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5 Reasons Why You Should Plant Cover Crops

First-Rate Fertility

In permaculture, one of our main preoccupations is that of building soil and fertility. It’s a means by which the practice of permaculture food production is something far more significant than mere sustainability or organic gardening. The idea is to have a positive, not just neutral, effect on our landscapes and the planet. Breaking even isn’t enough; we have to revitalise.

Under this creed, taking care of our gardens and the soil life within them has moved us away from conventional, “Green Revolution” style farming techniques of heavy irrigation, chemical fertilisers, and reduced biodiversity. This methodology, of course, also ultimately incorporated (and relies upon) a slurry of biocides. Instead, permaculture has adopted systems that are more cooperative, and less combative, with nature.

There are many means by which we keep soils fertile and, in fact, improve upon them. We avoid tilling. We mulch heavily and plant diversely. We look to perennial food sources rather than the more demanding annuals most of the world’s food production focuses on.  Nitrogen-fixers are used and we compost. Plus, amongst numerous other low-maintenance and cyclical efforts, we plant cover crops.

Photo is by waferboard is licensed under CC BY 2.0.jpg

 

Why Plant Cover Crops?

With anything we do in permaculture, we are looking for function stacking, ecosystem enhancement, and easy (but environmental-friendly) application. Cover crops are very much in line with all of this. They are yet another example of a designer’s ability to utilise natural cycles to enhance natural systems. Cover crops are doing several things:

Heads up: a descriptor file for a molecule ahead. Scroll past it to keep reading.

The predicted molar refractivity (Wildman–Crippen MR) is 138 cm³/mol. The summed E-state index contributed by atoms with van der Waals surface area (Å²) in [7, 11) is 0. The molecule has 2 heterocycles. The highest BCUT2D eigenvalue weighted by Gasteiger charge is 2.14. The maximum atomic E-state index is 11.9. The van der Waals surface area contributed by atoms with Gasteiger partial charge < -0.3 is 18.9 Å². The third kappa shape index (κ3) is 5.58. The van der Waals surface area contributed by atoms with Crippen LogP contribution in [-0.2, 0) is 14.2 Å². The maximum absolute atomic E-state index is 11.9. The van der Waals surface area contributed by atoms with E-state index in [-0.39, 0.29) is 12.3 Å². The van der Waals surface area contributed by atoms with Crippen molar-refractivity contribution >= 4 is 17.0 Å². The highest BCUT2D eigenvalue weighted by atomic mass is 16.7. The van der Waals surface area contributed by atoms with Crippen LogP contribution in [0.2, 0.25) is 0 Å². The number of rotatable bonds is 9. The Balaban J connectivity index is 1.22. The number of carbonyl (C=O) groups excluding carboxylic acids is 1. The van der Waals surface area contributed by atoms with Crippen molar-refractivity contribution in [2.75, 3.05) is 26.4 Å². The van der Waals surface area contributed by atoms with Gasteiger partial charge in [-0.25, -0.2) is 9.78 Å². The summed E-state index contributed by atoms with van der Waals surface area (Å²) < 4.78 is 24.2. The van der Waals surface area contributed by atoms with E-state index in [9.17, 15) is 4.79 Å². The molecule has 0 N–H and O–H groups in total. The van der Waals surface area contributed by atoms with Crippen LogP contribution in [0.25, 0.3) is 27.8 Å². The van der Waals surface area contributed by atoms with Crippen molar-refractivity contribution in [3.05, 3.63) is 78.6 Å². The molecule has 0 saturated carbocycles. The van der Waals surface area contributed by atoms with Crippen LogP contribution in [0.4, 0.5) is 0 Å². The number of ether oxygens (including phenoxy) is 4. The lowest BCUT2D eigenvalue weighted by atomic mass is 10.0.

• Adding fertility:  Cover crops, particularly those with nitrogen-fixing abilities, enhance the fertility of the soil. Aside for nitrogen-fixing, though, the simple act of feeding our cover crops right back to the earth creates a continually loop of nutrients that can rival compost and manure.
  • Improving soil texture: Plants can be specially selected because they have roots that break up compacted soil—think daikon radish—or roots that hold together loose soils—the fibrous roots of annual rye. Regardless, the organic matter added both below and atop the surface will improve soil texture.
  • Preventing erosion: Cover crops protect the soil from drying out in the sun and being carried off by wind. They hold the soil in place during the rain, while at the same time, buffering the rainfall so that it doesn’t compact the garden.
  • Increasing moisture retention: Adding organic matter to the soil dramatically increases the moisture retention, the matter sponging up the water when it’s there and holding it in place so that’s available when rains are sparse.